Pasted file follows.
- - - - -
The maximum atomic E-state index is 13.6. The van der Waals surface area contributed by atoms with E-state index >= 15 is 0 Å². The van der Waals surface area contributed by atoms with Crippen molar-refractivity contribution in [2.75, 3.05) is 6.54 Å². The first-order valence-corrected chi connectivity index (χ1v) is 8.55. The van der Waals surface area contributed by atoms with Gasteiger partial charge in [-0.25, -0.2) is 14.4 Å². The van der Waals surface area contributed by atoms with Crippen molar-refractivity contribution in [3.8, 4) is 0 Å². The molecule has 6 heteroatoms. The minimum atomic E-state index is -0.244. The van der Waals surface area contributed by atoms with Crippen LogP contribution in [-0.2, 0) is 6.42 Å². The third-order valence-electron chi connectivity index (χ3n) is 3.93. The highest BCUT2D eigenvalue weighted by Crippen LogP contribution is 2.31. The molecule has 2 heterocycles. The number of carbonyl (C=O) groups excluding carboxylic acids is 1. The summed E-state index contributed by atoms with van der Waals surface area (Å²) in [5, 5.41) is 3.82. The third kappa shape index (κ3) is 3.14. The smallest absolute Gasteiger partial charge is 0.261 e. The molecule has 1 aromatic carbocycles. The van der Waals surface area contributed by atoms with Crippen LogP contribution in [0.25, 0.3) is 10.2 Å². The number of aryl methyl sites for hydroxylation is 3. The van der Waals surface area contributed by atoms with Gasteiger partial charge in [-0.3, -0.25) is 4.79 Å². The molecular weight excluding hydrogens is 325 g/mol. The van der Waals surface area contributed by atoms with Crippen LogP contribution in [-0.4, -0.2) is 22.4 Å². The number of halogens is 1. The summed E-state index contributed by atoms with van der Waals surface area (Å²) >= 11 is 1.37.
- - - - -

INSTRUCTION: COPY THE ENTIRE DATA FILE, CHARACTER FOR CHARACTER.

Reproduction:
The maximum atomic E-state index is 13.6. The van der Waals surface area contributed by atoms with E-state index >= 15 is 0 Å². The van der Waals surface area contributed by atoms with Crippen molar-refractivity contribution in [2.75, 3.05) is 6.54 Å². The first-order valence-corrected chi connectivity index (χ1v) is 8.55. The van der Waals surface area contributed by atoms with Gasteiger partial charge in [-0.25, -0.2) is 14.4 Å². The van der Waals surface area contributed by atoms with Crippen molar-refractivity contribution in [3.8, 4) is 0 Å². The molecule has 6 heteroatoms. The minimum atomic E-state index is -0.244. The van der Waals surface area contributed by atoms with Crippen LogP contribution in [-0.2, 0) is 6.42 Å². The third-order valence-electron chi connectivity index (χ3n) is 3.93. The highest BCUT2D eigenvalue weighted by Crippen LogP contribution is 2.31. The molecule has 2 heterocycles. The number of carbonyl (C=O) groups excluding carboxylic acids is 1. The summed E-state index contributed by atoms with van der Waals surface area (Å²) in [5, 5.41) is 3.82. The third kappa shape index (κ3) is 3.14. The smallest absolute Gasteiger partial charge is 0.261 e. The molecule has 1 aromatic carbocycles. The van der Waals surface area contributed by atoms with Crippen LogP contribution in [0.25, 0.3) is 10.2 Å². The number of aryl methyl sites for hydroxylation is 3. The van der Waals surface area contributed by atoms with Gasteiger partial charge in [-0.3, -0.25) is 4.79 Å². The molecular weight excluding hydrogens is 325 g/mol. The van der Waals surface area contributed by atoms with Crippen LogP contribution in [-0.4, -0.2) is 22.4 Å². The number of halogens is 1. The summed E-state index contributed by atoms with van der Waals surface area (Å²) >= 11 is 1.37.